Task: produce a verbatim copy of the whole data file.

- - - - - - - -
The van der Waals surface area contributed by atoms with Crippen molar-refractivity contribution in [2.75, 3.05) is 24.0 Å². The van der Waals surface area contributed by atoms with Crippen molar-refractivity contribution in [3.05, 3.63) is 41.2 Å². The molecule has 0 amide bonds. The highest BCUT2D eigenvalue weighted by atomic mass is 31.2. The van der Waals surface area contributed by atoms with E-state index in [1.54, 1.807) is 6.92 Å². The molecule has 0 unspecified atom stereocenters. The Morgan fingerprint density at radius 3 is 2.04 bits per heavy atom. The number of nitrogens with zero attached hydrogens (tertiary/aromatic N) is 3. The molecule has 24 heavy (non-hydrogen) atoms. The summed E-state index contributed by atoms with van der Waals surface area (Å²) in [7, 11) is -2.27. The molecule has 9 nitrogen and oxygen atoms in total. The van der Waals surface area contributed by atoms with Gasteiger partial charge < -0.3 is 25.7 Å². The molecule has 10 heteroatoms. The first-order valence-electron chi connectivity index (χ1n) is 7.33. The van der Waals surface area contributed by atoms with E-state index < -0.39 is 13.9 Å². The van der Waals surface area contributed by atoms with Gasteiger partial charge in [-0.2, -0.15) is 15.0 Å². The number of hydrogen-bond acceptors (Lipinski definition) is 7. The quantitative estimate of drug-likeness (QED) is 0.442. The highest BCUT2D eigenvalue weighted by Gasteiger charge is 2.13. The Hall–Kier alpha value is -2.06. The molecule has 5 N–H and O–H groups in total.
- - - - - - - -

The van der Waals surface area contributed by atoms with Crippen molar-refractivity contribution in [2.75, 3.05) is 24.0 Å². The van der Waals surface area contributed by atoms with Crippen molar-refractivity contribution in [3.05, 3.63) is 41.2 Å². The molecule has 0 amide bonds. The highest BCUT2D eigenvalue weighted by atomic mass is 31.2. The van der Waals surface area contributed by atoms with E-state index in [1.54, 1.807) is 6.92 Å². The molecule has 0 unspecified atom stereocenters. The Morgan fingerprint density at radius 3 is 2.04 bits per heavy atom. The number of nitrogens with zero attached hydrogens (tertiary/aromatic N) is 3. The molecule has 24 heavy (non-hydrogen) atoms. The summed E-state index contributed by atoms with van der Waals surface area (Å²) in [7, 11) is -2.27. The molecule has 9 nitrogen and oxygen atoms in total. The van der Waals surface area contributed by atoms with Gasteiger partial charge < -0.3 is 25.7 Å². The molecule has 10 heteroatoms. The first-order valence-electron chi connectivity index (χ1n) is 7.33. The van der Waals surface area contributed by atoms with E-state index < -0.39 is 13.9 Å². The van der Waals surface area contributed by atoms with Gasteiger partial charge in [-0.2, -0.15) is 15.0 Å². The number of hydrogen-bond acceptors (Lipinski definition) is 7. The quantitative estimate of drug-likeness (QED) is 0.442. The highest BCUT2D eigenvalue weighted by Gasteiger charge is 2.13. The Hall–Kier alpha value is -2.06. The molecule has 5 N–H and O–H groups in total.